Some open sourcers keeping open mind about Microsoft pledges

Microsoft's pledge to improve interoperability between its products and open-source applications drew mixed reaction from the open-source community.

Microsoft made a mountainous down payment on its high-profile pledge Thursday to improve interoperability and warm up its relationship with the open-source community, releasing some 30,000 pages of documentation for Windows client and server protocols. After digesting the news and at least some of the documentation, the reaction within the open-source community was varied, ranging from cautious praise to outright scorn.

"Our initial reaction was, 'Wow, great'," said Dominic Sartorio, president of the Open Solutions Alliance, an advocacy group backed by open-source vendors. "Now, 24 hours later, we've had a chance to look at it a bit more."

Microsoft's plans are "certainly not a fundamental change," Sartorio said. "They're not relinquishing patents, not open-sourcing code."

However, the value of even this incremental move will be substantial, Sartorio predicted. "Customers have been demanding interoperability between Microsoft and open source for a long time," he said. Systems integrators and other third parties will now "create this groundswell of interoperability," he said.

Other open-source players didn't take as long to reach a similar conclusion.

"The uncertainty and lack of information around Microsoft specifications has hindered the development of open-source solutions which leverage that technology," wrote Andi Gutmans, co-founder of Zend, maker of an open-source Web development platform and a Microsoft partner, in a blog post Thursday. "Microsoft is now enabling the open-source community to grow its contributor base around such technologies and significantly improve the delivered quality. As most open-source developers and users live in heterogeneous environments, this will benefit many."

Jim Zemlin, executive director of the Linux Foundation, was slightly less effusive in a prepared statement, also issued Thursday, but hardly negative.

"As Linux use continues to rise, so does the demand for customers to enable it to interoperate with Microsoft products. This announcement by Microsoft seems to indicate they want to participate in that march," it read in part.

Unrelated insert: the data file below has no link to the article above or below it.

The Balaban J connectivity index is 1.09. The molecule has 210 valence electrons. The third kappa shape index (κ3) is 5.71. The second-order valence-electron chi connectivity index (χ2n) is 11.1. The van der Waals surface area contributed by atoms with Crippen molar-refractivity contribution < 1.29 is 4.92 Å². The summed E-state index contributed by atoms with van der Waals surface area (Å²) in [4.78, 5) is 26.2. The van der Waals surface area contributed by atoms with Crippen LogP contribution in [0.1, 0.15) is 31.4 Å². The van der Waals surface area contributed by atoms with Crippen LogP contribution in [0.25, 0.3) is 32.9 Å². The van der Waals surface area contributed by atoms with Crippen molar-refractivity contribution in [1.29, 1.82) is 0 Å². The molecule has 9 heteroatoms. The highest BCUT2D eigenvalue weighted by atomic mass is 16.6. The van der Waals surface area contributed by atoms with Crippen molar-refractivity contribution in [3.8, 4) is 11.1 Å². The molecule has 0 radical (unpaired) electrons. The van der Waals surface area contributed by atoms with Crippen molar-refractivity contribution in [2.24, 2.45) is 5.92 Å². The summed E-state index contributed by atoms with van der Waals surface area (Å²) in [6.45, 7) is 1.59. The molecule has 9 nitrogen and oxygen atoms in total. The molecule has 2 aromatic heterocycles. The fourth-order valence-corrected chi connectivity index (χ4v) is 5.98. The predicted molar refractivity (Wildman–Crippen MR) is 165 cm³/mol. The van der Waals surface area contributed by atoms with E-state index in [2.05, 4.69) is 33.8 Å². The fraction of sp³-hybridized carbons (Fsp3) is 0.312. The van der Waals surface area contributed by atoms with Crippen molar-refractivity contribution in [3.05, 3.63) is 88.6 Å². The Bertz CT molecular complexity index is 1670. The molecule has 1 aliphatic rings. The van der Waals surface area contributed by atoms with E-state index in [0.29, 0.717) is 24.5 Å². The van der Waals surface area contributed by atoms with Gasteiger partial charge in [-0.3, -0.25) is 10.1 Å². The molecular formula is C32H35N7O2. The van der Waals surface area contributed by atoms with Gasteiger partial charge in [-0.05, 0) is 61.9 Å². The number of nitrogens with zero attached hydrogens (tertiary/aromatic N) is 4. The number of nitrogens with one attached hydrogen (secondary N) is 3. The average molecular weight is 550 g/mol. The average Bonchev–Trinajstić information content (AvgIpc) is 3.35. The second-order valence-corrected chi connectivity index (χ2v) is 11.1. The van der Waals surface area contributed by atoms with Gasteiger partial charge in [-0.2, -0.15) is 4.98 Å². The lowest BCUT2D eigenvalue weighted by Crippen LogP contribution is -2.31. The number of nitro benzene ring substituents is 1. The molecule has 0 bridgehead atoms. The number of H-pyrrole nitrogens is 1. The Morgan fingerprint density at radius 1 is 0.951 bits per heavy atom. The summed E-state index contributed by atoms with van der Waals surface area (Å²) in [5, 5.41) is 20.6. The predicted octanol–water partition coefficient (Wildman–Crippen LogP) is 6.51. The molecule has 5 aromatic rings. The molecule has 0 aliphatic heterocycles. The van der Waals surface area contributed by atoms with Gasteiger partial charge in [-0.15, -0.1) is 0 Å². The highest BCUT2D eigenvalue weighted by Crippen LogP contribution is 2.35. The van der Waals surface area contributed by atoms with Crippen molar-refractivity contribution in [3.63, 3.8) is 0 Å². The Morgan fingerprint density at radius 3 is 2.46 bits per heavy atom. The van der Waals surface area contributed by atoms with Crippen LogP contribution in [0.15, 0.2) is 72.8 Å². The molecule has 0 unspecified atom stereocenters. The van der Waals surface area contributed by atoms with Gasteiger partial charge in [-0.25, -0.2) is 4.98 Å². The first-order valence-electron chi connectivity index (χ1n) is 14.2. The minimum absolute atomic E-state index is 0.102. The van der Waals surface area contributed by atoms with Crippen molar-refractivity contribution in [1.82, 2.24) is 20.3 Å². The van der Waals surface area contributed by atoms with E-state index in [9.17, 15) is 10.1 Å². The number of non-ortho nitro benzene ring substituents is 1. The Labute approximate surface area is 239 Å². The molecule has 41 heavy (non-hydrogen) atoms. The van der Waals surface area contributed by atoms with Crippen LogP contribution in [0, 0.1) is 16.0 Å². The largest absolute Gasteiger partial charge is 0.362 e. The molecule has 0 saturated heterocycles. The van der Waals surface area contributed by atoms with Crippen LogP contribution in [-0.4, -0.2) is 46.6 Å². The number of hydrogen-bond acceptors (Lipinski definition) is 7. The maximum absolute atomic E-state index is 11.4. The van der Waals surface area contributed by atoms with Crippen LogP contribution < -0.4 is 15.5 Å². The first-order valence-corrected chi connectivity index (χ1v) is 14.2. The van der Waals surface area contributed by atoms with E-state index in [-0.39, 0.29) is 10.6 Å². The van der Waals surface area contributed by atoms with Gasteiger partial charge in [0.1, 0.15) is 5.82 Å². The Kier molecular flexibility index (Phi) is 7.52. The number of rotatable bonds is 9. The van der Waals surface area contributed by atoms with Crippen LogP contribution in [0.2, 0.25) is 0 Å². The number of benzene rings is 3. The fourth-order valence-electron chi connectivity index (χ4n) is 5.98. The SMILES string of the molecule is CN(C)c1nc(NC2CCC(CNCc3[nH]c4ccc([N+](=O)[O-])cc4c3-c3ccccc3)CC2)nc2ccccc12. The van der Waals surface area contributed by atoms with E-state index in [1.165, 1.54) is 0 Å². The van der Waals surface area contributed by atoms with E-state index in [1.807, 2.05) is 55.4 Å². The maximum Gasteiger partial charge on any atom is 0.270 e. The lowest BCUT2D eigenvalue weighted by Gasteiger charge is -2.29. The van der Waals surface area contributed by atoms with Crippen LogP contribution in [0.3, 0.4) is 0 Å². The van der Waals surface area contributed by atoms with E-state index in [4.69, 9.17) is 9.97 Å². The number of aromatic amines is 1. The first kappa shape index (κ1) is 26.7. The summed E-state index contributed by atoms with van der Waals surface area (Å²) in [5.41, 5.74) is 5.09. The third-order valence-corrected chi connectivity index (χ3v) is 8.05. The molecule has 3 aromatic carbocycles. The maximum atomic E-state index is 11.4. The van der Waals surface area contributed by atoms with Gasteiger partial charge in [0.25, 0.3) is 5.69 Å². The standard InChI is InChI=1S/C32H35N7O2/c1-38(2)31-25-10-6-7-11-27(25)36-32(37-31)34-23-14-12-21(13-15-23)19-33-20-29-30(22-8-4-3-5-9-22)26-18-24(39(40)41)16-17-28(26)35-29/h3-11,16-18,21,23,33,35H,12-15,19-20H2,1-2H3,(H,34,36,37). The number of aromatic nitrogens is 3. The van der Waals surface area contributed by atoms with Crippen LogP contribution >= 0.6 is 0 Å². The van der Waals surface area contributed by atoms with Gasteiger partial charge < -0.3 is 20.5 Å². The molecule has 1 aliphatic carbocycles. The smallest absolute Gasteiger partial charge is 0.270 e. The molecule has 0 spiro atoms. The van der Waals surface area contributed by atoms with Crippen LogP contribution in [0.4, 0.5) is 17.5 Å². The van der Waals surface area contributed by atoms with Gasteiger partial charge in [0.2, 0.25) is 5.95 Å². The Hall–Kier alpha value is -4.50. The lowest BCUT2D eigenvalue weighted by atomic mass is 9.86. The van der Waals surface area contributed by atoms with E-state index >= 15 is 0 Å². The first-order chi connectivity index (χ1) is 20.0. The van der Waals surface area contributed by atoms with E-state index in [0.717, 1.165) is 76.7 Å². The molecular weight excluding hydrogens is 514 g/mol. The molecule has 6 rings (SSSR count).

Red Hat weighed in with heard-it-before skepticism.

"We've heard similar announcements before, almost always strategically timed for other effect. Red Hat regards this most recent announcement with a healthy dose of skepticism," said Michael Cunningham, executive vice president and general counsel of Red Hat, in a blog posting on Thursday.

Andy Updegrove, an attorney with Gesmer Updegrove in Boston and an advocate for the Open Document Format (ODF), a rival to Microsoft's Open Office XML (OOXML) format, offered measured praise to Microsoft. But echoing many others, he also suggested the company's announcement had an underlying agenda.

"I expect that there is no coincidence that this announcement comes just two business days (and only one, for most of the world) before the Ballot Resolution Meeting convenes in Geneva next Monday," he said in an e-mail Thursday, referring to Microsoft's ongoing attempt to get OOXML recognised as a standard. "This will effectively give those participating in the discussions of Microsoft's OOXML document format no opportunity to fully understand what Microsoft has actually promised to do, while reaping the maximum public relations benefit."

Ultimately, Updegrove contended, the announcement stems from the effect of "multiple market forces" on Microsoft, from antitrust investigations to competition from rival vendors pushing alternative software offerings. "Taken together, these forces are pushing and pulling Microsoft in a direction that it would have been highly unlikely to travel otherwise."

Microsoft's decisions are always pragmatic, and rumors of its impending demise are greatly exaggerated, suggested John Rymer, an analyst with Forrester Research, in an interview Friday.

"They've made an accommodation. They've accommodated the market. Microsoft has always followed the market," he said. "Does this mean that the giant has fallen? That's a bit much. That's grandstanding, or fun talk over a beer."

Sartorio echoed Rymer: "They are not doing this to score popularity points. Customers are demanding it. It's not just the source code being open; customers just want more transparent styles of interacting with their vendors."

The major advantage now is that the question of Microsoft's transparency can be put to a legitimate test, and not simply be caught up in a never-ending maelstrom of opinion or perspective, said James Governor, an analyst with Redmonk.

"I agree with some that Microsoft has made big 'interop' announcements before, but never with anywhere near this level of clarity around the specifics," Governor said by e-mail Friday. "Clear public principles and policies is a lot better than FUD and innuendo. Public policies will help to define Microsoft's actions, and give us a way to measure its behaviour, and if necessary, censure it."

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